Moving for the Summer

For the summer, I’ll be blogging at Beliefnet, as will my great-great-grandfather, Professor A.W. Hawthorne.  You can find the new blog HERE.  I imagine I’ll be posting here, too, at least as cross-posts.

By the way, I chose to go with the friendly mutton chops.  My children are not happy about it.

  • http://americasyoungtheologian.blogspot.com Dan Morehead

    Wow…we need pictures.

  • http://fredshope.blogspot.com Fred

    lol I had a set of those one summer when I was in college!

  • http://adammoore.wordpress.com/ Adam Moore

    Your children should at least be happy you didn’t go with the unfriendly mutton chops – I wouldn’t want to see those…

  • http://johnohara.wordpress.com john

    If you have trouble filling in the facial hair (as I do), you may also consider the friendly pork chops or, for our kosher bretheren, lamb chops.

  • http://odiumtheologicum.blogspot.com/ Tony Arens

    yikes…

  • Steve Hulsey

    Tony,

    I’m an Presbyterian (USA) pastor (yes, mainline). I recently read your book, The New Christians. Thank you for your fresh and honest insights from the Emergent point of view. For several years now I have been keeping up with Brian McLaren’s work and have read all his books. I am a big fan of Brian as well as others who are thinking and writing from the Emergent perspective.

    I like what I am hearing from the Emergent corner of the kingdom. I commend you and your cohorts for challenging us mainliners to re-think and re-consider our assumptions about Reformed theology and ecclesiology. Your voice is refreshing and needed in today’s USAmerican church culture–on both sides of the isle as it were.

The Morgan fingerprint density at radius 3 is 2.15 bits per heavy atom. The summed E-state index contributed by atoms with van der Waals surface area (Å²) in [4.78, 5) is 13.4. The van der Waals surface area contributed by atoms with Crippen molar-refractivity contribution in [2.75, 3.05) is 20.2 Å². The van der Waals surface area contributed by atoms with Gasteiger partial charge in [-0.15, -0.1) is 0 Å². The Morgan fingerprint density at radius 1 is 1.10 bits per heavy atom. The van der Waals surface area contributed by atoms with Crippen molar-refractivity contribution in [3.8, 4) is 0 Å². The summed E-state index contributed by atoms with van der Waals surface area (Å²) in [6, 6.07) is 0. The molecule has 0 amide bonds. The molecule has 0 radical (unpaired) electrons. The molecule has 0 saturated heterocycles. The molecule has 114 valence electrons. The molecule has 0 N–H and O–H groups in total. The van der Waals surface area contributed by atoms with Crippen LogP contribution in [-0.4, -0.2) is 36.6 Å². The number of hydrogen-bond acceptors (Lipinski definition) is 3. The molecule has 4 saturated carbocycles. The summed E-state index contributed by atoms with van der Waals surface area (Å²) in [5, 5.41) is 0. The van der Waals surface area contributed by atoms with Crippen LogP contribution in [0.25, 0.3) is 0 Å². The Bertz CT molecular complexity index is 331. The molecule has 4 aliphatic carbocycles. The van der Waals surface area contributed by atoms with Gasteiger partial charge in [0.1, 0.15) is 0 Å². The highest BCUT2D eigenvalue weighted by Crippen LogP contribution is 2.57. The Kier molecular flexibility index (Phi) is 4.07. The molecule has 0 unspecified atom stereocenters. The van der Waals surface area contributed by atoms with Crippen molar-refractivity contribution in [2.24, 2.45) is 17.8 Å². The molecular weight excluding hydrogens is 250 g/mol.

I do have one concern. In your book you make what seems to me to be some overly generalized assumptions regarding the lectionary readings. I am a practitionier of the lectionary. I like being “grabbed” by the text rather than having to look for a text each week. But this fits my preference and where I am in my own spiritual formation.

    I do not think that the elipsis one finds in the readings necessarily represent an intentional avoidance of hard texts or sayings in order to promote a mailine agenda. Quite frankly I find this somewhat an unfair assessment of the intent of those who prepared the lectioanry readings.

    In the June 8 Gospel reading for example, the text goes from Matthew 9:9-13 to 9:18-26; thus skipping the issue of fasting. Now the theme of this text appears to me to be centered on the approach and attitude of Jesus to people who may be considered misfits, outcasts, marginal, etc, etc. People that are considered untouchables if for no other reason than being ritually impure or unclean. Now, the two exampels of this aside from Jesus calling a tax collector to discipleship (definitely an untouchable) on hte backside of the ellipses. This seems to me to be an appropriate use of Scripture, not an avoidance tactic.

    Tony, keep at it brother. I like what I’m hearing. But after 32 years of being embroiled in the often hotly contested theological divide (conservative vs liberal) I find the Emergent voice challenging, refreshing, and energizing. But do try to stay above the fray and not become involved in the conflictual rehetoric so characteristic of the conservative-liberal factions of past years. Peace, Steve


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